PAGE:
“This book is not intended to be a criticism of the use of animals in the context of basic biological research. There can be no doubt that careful studies of animals have prompted important hypotheses about basic biological principles and there can be no doubt that studies of animals have contributed greatly to a scientific understanding of life and there is little doubt that these studies will continue to illuminate these matters in the future.” Animal Models in the Light of Evolution, page 30.

However, it’s not all good news for fans of Dr Greek, because this qualification also protects areas of research where prediction isn’t the endeavour, which is most of it, from his criticism. Various branches of neuroscience using monkeys? Not trying to predict anything. Breeding GM mice (which is more than 50% of experiments)? Not trying to predict anything. Animal research is overwhelmingly basic research, or the research of discovery and therefore, accidentally, perfectly fine by Dr Greek.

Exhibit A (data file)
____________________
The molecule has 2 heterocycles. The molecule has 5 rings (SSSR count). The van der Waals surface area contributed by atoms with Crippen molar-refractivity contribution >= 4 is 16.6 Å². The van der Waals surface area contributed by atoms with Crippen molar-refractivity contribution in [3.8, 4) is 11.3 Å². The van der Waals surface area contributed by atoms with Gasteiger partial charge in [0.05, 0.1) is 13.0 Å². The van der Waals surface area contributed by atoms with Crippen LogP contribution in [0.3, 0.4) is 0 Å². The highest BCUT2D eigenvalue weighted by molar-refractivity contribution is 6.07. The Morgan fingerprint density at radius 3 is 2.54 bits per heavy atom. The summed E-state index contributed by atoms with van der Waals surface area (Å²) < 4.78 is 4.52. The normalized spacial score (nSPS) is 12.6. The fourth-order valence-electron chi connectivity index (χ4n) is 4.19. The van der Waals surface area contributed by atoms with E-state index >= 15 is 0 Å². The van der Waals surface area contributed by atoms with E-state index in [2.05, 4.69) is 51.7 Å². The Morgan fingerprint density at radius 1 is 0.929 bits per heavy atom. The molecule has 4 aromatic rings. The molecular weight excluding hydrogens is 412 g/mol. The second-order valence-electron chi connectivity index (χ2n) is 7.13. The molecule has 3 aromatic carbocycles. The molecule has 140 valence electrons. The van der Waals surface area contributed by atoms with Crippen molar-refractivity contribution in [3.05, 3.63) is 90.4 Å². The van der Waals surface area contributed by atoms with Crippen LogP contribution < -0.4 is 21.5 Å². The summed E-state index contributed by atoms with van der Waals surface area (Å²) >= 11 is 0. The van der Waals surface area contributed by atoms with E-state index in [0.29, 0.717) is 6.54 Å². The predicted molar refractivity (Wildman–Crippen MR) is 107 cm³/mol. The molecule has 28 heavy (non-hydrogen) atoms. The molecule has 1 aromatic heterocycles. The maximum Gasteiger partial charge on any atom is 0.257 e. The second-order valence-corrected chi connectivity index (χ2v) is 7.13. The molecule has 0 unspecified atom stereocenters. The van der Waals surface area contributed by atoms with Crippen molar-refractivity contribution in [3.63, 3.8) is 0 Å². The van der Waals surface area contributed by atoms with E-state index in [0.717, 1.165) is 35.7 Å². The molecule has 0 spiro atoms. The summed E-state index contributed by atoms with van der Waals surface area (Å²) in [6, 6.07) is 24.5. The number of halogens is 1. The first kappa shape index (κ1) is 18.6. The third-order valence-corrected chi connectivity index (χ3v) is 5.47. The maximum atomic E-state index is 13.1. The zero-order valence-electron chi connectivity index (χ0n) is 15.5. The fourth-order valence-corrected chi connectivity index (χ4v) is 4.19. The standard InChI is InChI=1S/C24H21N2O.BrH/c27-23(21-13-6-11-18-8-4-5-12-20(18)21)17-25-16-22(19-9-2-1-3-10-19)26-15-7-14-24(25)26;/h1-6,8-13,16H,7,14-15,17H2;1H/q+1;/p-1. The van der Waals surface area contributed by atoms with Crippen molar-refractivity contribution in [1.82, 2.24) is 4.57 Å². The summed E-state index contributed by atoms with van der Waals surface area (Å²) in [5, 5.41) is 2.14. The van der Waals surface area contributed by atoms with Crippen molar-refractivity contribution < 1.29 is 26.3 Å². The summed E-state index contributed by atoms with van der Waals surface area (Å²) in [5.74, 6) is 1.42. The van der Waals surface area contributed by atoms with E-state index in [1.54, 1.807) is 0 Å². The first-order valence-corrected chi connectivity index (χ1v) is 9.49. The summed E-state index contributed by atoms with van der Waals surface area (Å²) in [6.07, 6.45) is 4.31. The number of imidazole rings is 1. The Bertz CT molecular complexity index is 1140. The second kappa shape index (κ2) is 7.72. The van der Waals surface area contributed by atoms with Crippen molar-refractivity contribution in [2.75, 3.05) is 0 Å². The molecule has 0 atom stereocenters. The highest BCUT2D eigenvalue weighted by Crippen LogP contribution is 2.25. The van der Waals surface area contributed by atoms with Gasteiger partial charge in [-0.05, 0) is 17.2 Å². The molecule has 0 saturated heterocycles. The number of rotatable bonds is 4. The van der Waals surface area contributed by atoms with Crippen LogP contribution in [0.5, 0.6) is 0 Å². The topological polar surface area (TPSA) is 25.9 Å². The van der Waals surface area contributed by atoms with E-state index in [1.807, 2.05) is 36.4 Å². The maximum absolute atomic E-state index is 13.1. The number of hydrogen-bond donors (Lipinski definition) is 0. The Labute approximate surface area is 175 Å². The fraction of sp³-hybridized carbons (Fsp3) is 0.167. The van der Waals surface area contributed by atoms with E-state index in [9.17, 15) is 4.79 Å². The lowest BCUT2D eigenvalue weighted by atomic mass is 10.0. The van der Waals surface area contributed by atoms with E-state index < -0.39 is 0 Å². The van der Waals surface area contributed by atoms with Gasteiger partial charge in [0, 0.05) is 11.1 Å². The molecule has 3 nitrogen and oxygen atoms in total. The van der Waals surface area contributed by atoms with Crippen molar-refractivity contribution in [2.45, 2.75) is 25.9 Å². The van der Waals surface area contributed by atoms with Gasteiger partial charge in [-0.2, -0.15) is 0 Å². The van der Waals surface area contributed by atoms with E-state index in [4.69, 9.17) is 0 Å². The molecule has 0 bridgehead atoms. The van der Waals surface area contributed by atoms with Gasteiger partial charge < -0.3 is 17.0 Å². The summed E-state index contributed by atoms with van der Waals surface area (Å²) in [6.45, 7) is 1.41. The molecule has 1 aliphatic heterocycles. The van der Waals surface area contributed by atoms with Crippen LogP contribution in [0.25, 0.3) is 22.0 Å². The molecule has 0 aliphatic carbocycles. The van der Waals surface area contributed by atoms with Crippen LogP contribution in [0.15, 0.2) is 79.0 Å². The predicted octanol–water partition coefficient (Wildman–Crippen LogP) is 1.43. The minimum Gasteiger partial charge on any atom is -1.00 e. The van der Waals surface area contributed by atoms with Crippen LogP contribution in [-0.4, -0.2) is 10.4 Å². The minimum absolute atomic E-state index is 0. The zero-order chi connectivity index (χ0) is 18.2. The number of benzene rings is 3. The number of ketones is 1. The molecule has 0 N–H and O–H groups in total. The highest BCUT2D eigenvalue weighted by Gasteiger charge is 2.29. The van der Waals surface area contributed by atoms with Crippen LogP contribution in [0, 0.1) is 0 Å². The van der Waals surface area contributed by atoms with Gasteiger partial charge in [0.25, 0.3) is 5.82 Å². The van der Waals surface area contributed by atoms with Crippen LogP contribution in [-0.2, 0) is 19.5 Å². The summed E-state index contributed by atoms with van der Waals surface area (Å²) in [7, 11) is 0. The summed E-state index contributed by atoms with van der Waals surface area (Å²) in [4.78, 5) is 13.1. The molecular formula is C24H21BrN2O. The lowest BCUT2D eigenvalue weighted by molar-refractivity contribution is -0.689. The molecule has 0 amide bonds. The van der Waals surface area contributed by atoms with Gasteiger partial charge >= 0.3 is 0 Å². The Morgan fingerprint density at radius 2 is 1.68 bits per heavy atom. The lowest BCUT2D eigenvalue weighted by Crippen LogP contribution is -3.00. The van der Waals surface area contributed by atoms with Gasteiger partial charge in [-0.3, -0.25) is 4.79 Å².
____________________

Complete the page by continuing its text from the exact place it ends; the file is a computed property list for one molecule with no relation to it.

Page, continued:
Ultimately, where Dr Greek fails, even within the narrow confines of ‘animals as predictors’, we have drugs and treatments and surgical techniques which work for more than one human and between species. With insulin, for instance, it is indeed impossible to tell precisely how the drug will interact with the physiology of a test subject of any species. Its efficacy will also be affected by the weather, the mood of the subject, the site of the injection, the density of fat it was injected into and a million other things. The complexity theory that Dr Greek relies upon to ‘prove’ that predictions of any kind are basically impossible sets the bar unnecessarily and unreasonably high.